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Vitamins B(12), B(6), and folic acid for cognition in older men.
Neurology 2010; 75(17):1540-7Neur

Abstract

OBJECTIVE

To investigate whether supplementing older men with vitamins B(12), B(6), and folic acid improves cognitive function.

METHODS

The investigators recruited 299 community-representative hypertensive men 75 years and older to a randomized, double-blind controlled clinical trial of folic acid, vitamin B(6), and B(12) supplementation vs placebo over 2 years. The primary outcome of interest was the change in the cognitive subscale of the Alzheimer's Disease Assessment Scale (ADAS-cog). A secondary aim of the study was to determine if supplementation with vitamins decreased the risk of cognitive impairment and dementia over 8 years.

RESULTS

The groups were well-balanced for demographic and biochemical parameters. There was no difference in the ADAS-cog change from baseline to 24 months between the placebo (0.8, SD 4.0) and vitamins group (0.7, SD 3.4). The adjusted scores in the treatment groups did not differ over time (placebo 0.2 lower, z = 0.71, p = 0.478). There was a nonsignificant 28% decrease in the risk of cognitive impairment (odds ratio 0.72, 95% confidence interval 0.25-2.09) and dementia (hazard ratio 0.72, 95% confidence interval 0.29-1.78) over 8 years of follow-up.

CONCLUSIONS

The daily supplementation of vitamins B(12), B(6), and folic acid does not benefit cognitive function in older men, nor does it reduce the risk of cognitive impairment or dementia.

CLASSIFICATION OF EVIDENCE

This study provides Class I evidence that vitamin supplementation with daily doses of 500 μg [DOSAGE ERROR CORRECTED] of B(12), 2 mg of folic acid, and 25 mg of B(6) over 2 years does not improve cognitive function in hypertensive men aged 75 and older.

Authors+Show Affiliations

Centre for Medical Research & School of Psychiatry and Clinical Neurosciences, WA Centre for Health & Ageing, University of Western Australia, Perth, WA, Australia. andrew.ford@uwa.edu.auNo affiliation info availableNo affiliation info availableNo affiliation info availableNo affiliation info availableNo affiliation info availableNo affiliation info available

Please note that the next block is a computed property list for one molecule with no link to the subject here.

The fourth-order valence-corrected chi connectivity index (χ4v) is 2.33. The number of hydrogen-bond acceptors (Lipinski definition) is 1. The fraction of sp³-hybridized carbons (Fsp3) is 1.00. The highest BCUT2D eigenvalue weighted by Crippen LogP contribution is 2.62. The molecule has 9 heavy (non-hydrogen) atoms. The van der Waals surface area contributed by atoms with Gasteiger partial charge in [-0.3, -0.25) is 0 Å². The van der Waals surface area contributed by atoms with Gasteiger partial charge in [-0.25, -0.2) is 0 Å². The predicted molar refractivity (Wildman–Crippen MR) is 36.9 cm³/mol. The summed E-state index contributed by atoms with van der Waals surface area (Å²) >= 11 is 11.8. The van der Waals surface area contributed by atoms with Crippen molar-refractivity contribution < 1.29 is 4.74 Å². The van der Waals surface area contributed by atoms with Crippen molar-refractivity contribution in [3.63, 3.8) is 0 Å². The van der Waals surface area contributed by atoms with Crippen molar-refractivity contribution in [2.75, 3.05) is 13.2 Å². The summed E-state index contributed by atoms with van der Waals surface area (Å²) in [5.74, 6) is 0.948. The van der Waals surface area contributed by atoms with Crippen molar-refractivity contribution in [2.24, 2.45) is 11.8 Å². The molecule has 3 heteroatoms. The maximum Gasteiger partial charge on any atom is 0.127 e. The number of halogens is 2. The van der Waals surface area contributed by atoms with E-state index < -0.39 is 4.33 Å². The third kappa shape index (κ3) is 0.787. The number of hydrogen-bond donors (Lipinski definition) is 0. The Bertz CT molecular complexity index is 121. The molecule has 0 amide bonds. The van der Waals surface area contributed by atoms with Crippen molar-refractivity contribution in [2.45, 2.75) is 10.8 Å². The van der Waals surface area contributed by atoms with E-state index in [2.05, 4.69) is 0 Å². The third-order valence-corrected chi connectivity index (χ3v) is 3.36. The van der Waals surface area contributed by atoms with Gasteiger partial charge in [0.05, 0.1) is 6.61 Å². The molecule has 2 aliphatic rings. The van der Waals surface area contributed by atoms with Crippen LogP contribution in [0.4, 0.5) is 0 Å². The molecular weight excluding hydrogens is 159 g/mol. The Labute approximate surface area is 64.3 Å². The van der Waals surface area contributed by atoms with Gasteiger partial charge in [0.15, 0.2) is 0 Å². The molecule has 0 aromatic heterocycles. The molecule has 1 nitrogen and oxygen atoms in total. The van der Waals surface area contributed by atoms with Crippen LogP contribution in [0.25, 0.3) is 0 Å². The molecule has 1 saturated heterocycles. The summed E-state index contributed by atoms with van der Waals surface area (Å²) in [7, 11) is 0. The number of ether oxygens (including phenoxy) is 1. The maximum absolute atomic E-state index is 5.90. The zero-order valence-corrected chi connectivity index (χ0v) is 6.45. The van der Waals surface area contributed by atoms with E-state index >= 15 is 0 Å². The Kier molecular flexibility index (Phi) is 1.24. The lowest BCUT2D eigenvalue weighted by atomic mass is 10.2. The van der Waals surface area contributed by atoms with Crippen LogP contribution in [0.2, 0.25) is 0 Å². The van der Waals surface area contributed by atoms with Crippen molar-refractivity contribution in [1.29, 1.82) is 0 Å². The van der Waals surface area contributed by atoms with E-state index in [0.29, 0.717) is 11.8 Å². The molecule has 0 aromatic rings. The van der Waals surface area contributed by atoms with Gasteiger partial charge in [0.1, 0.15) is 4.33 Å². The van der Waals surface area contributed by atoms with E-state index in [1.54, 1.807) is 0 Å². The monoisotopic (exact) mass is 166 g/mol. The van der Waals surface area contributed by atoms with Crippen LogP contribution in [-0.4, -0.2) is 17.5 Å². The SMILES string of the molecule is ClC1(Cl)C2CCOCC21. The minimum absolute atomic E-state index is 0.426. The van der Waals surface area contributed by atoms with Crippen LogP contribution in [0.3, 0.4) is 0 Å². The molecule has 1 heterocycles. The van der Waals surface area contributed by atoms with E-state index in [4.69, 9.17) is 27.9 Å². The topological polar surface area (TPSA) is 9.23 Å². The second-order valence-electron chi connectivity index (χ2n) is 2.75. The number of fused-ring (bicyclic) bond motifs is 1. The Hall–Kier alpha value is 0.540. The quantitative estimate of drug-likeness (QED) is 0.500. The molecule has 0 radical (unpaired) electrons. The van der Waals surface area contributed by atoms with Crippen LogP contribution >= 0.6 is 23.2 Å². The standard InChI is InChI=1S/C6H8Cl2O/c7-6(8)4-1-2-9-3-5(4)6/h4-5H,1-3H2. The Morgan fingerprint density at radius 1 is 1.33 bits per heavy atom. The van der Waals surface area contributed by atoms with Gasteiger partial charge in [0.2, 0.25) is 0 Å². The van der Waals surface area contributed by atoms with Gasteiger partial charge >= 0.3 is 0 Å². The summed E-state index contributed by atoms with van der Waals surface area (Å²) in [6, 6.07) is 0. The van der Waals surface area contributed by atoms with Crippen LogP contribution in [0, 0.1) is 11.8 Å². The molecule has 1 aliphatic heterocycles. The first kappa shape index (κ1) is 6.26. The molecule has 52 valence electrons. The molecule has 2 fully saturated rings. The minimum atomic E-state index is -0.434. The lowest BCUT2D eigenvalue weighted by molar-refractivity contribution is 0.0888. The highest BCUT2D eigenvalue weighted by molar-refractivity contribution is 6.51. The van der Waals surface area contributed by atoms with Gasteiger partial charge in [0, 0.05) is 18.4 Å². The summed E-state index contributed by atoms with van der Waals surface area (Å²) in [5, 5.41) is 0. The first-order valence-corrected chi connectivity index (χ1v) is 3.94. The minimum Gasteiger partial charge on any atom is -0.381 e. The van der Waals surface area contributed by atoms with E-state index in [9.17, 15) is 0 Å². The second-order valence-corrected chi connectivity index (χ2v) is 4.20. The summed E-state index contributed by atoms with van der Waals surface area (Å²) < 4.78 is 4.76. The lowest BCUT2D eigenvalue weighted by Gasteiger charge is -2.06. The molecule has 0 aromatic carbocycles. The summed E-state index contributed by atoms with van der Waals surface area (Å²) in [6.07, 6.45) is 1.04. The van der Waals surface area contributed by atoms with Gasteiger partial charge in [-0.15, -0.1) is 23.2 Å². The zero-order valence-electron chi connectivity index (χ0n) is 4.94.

Pub Type(s)

Journal Article
Randomized Controlled Trial
Research Support, Non-U.S. Gov't

Language

eng

PubMed ID

20861451

Citation

Ford, A H., et al. "Vitamins B(12), B(6), and Folic Acid for Cognition in Older Men." Neurology, vol. 75, no. 17, 2010, pp. 1540-7.
Ford AH, Flicker L, Alfonso H, et al. Vitamins B(12), B(6), and folic acid for cognition in older men. Neurology. 2010;75(17):1540-7.
Ford, A. H., Flicker, L., Alfonso, H., Thomas, J., Clarnette, R., Martins, R., & Almeida, O. P. (2010). Vitamins B(12), B(6), and folic acid for cognition in older men. Neurology, 75(17), pp. 1540-7. doi:10.1212/WNL.0b013e3181f962c4.
Ford AH, et al. Vitamins B(12), B(6), and Folic Acid for Cognition in Older Men. Neurology. 2010 Oct 26;75(17):1540-7. PubMed PMID: 20861451.
* Article titles in AMA citation format should be in sentence-case
TY - JOUR T1 - Vitamins B(12), B(6), and folic acid for cognition in older men. AU - Ford,A H, AU - Flicker,L, AU - Alfonso,H, AU - Thomas,J, AU - Clarnette,R, AU - Martins,R, AU - Almeida,O P, Y1 - 2010/09/22/ PY - 2010/9/24/entrez PY - 2010/9/24/pubmed PY - 2010/11/13/medline SP - 1540 EP - 7 JF - Neurology JO - Neurology VL - 75 IS - 17 N2 - OBJECTIVE: To investigate whether supplementing older men with vitamins B(12), B(6), and folic acid improves cognitive function. METHODS: The investigators recruited 299 community-representative hypertensive men 75 years and older to a randomized, double-blind controlled clinical trial of folic acid, vitamin B(6), and B(12) supplementation vs placebo over 2 years. The primary outcome of interest was the change in the cognitive subscale of the Alzheimer's Disease Assessment Scale (ADAS-cog). A secondary aim of the study was to determine if supplementation with vitamins decreased the risk of cognitive impairment and dementia over 8 years. RESULTS: The groups were well-balanced for demographic and biochemical parameters. There was no difference in the ADAS-cog change from baseline to 24 months between the placebo (0.8, SD 4.0) and vitamins group (0.7, SD 3.4). The adjusted scores in the treatment groups did not differ over time (placebo 0.2 lower, z = 0.71, p = 0.478). There was a nonsignificant 28% decrease in the risk of cognitive impairment (odds ratio 0.72, 95% confidence interval 0.25-2.09) and dementia (hazard ratio 0.72, 95% confidence interval 0.29-1.78) over 8 years of follow-up. CONCLUSIONS: The daily supplementation of vitamins B(12), B(6), and folic acid does not benefit cognitive function in older men, nor does it reduce the risk of cognitive impairment or dementia. CLASSIFICATION OF EVIDENCE: This study provides Class I evidence that vitamin supplementation with daily doses of 500 μg [DOSAGE ERROR CORRECTED] of B(12), 2 mg of folic acid, and 25 mg of B(6) over 2 years does not improve cognitive function in hypertensive men aged 75 and older. SN - 1526-632X UR - https://www.unboundmedicine.com/medline/citation/20861451/Vitamins_B_12__B_6__and_folic_acid_for_cognition_in_older_men_ L2 - http://www.neurology.org/cgi/pmidlookup?view=long&pmid=20861451 DB - PRIME DP - Unbound Medicine ER -